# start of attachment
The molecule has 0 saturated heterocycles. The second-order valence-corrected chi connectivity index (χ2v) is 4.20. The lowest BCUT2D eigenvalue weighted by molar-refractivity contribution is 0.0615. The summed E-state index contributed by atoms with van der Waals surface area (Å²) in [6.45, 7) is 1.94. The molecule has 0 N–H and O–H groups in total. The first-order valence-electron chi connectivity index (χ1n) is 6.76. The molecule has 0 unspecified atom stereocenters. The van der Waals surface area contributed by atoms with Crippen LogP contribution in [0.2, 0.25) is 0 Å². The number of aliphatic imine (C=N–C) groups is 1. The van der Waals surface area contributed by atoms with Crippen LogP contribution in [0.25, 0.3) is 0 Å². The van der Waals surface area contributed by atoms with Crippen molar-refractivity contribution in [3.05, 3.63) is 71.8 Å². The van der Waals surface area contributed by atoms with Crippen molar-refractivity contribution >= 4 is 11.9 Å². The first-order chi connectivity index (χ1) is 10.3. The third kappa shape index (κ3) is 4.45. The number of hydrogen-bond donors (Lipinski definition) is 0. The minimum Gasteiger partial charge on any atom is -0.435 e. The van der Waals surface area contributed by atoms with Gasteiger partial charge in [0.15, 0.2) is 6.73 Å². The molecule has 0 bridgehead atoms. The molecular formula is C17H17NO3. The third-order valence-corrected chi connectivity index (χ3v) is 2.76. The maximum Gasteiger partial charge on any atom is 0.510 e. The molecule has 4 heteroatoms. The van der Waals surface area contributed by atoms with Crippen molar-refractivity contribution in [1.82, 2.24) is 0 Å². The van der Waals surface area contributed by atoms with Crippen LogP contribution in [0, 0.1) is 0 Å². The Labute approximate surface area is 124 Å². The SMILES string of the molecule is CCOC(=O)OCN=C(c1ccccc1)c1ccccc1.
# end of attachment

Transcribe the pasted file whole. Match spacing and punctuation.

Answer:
The molecule has 0 saturated heterocycles. The second-order valence-corrected chi connectivity index (χ2v) is 4.20. The lowest BCUT2D eigenvalue weighted by molar-refractivity contribution is 0.0615. The summed E-state index contributed by atoms with van der Waals surface area (Å²) in [6.45, 7) is 1.94. The molecule has 0 N–H and O–H groups in total. The first-order valence-electron chi connectivity index (χ1n) is 6.76. The molecule has 0 unspecified atom stereocenters. The van der Waals surface area contributed by atoms with Crippen LogP contribution in [0.2, 0.25) is 0 Å². The number of aliphatic imine (C=N–C) groups is 1. The van der Waals surface area contributed by atoms with Crippen LogP contribution in [0.25, 0.3) is 0 Å². The van der Waals surface area contributed by atoms with Crippen molar-refractivity contribution in [3.05, 3.63) is 71.8 Å². The van der Waals surface area contributed by atoms with Crippen molar-refractivity contribution >= 4 is 11.9 Å². The first-order chi connectivity index (χ1) is 10.3. The third kappa shape index (κ3) is 4.45. The number of hydrogen-bond donors (Lipinski definition) is 0. The minimum Gasteiger partial charge on any atom is -0.435 e. The van der Waals surface area contributed by atoms with Gasteiger partial charge in [0.15, 0.2) is 6.73 Å². The molecule has 0 bridgehead atoms. The molecular formula is C17H17NO3. The third-order valence-corrected chi connectivity index (χ3v) is 2.76. The maximum Gasteiger partial charge on any atom is 0.510 e. The molecule has 4 heteroatoms. The van der Waals surface area contributed by atoms with Crippen molar-refractivity contribution in [1.82, 2.24) is 0 Å². The van der Waals surface area contributed by atoms with Crippen LogP contribution in [0, 0.1) is 0 Å². The Labute approximate surface area is 124 Å². The SMILES string of the molecule is CCOC(=O)OCN=C(c1ccccc1)c1ccccc1.